A UN report on Latin America and the Caribbean warns that nearly 45 percent of young people live below the poverty line.

A report has said by the United Nations that Latin America and the Caribbean could face a “protracted social crisis” in the aftermath of the COVID-19 pandemic.

The report by the Economic Commission for Latin America and the Caribbean (ECLAC) released Thursday shows that 56.5 million people in the region are starving. An estimated 45.4 percent of people age 18 or younger in Latin America lived in poverty.

“We are facing a cascade of crises that have exacerbated inequalities and shortages in the region,” Jose Manuel Salazar-Xirinachs, ECLAC executive secretary, said in a press release Thursday. “This is not a time for gradual changes, but for transformative and ambitious policies.”

The report underscores the continued impact of the Covid-19 pandemicwith poverty rates remaining above pre-pandemic levels and approximately 13 percent of the region’s population living in extreme poverty.

Factors such as high inflation and the consequences of Russian invasion of Ukraine is likely to create a challenging landscape for governments seeking to reduce such numbers.

The report notes that rising prices could lead to an increase in malnutrition and a slowdown in economic growth. The report forecasts growth of 3.2 percent in the region’s gross domestic product (GDP) for 2022 and 1.4 percent in 2023, up from 6.5 percent in 2021.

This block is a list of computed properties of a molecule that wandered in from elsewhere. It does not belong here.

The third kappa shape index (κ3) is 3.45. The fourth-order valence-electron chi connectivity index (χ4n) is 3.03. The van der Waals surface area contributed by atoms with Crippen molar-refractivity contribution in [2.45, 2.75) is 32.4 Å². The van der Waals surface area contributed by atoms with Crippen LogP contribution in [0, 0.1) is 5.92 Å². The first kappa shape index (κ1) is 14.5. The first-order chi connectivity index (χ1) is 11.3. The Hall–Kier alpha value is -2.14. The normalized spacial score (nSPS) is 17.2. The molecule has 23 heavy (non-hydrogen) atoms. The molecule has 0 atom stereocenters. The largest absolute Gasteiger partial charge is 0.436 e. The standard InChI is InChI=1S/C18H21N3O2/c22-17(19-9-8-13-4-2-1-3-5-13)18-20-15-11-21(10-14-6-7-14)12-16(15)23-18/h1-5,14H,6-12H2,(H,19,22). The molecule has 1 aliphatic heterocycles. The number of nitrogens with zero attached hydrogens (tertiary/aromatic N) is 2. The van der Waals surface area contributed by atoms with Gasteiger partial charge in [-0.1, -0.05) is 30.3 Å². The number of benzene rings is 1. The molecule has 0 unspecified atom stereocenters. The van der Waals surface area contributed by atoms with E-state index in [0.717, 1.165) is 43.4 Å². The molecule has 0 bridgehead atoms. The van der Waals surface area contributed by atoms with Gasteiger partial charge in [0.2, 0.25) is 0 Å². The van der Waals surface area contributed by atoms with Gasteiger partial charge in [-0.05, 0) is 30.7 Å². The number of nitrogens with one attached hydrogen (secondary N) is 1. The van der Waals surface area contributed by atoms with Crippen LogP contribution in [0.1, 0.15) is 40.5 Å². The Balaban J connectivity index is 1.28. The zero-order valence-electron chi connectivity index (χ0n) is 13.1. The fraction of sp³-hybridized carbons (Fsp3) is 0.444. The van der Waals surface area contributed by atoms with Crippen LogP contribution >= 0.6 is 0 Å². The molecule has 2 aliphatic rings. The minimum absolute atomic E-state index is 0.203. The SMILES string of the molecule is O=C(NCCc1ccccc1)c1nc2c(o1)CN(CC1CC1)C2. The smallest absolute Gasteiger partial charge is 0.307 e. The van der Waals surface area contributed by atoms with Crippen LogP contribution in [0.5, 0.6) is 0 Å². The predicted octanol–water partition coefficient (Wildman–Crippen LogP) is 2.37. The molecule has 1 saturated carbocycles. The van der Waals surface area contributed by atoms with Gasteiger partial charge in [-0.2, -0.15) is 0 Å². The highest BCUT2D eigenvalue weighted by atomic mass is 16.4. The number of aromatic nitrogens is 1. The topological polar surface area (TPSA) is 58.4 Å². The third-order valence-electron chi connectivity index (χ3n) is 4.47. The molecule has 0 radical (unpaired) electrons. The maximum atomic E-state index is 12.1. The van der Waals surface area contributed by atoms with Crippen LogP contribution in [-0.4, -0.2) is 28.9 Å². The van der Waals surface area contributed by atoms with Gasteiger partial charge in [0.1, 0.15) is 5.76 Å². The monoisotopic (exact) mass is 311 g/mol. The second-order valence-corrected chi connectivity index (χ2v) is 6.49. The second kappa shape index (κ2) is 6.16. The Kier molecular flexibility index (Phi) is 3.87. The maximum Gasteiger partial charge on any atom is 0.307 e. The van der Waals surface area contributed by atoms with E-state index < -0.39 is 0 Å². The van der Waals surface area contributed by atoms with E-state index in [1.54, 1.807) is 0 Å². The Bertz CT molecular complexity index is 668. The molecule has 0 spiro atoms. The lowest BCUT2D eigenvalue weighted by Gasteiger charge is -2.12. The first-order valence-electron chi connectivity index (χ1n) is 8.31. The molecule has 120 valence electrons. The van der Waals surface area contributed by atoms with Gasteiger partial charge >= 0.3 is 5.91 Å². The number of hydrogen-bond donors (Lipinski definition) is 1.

In total, 12 million more people are confronted extreme poverty in the region since 2019, before the COVID-19 pandemic.

“It has not been possible to reverse the effects of the pandemic in terms of poverty and extreme poverty,” said Salazar-Xirinachs.

The UN also highlighted the impact of the pandemic on education, stating that educational institutions in the region were closed for an average of 70 weeks, compared to a global average of 41 weeks. The report said the region was experiencing a “silent but devastating” impact on education.

The percentage of people aged 18 to 24 in Latin America who are out of college or unemployed increased from 22.3 percent in 2019 to 28.7 percent in 2020, according to the report.

The impacts are felt more acutely in some marginalized groups, with the study finding that “poverty is significantly higher among Indigenous and Afro-descendants,” as well as among children and women of certain age groups.

The virus took a heavy toll on countries in Latin America and the Caribbean, with nearly 700,000 deaths in Brazil and more than 330,000 in Mexico, the data company said. Statistical.

A report by Amnesty International and the Center for Economic and Social Rights shows that “staggering inequality” is a leading factor in death rates across the region. While Latin America accounts for about 8.4 percent of the world’s population, it accounted for about 28 percent of COVID-19 deaths.

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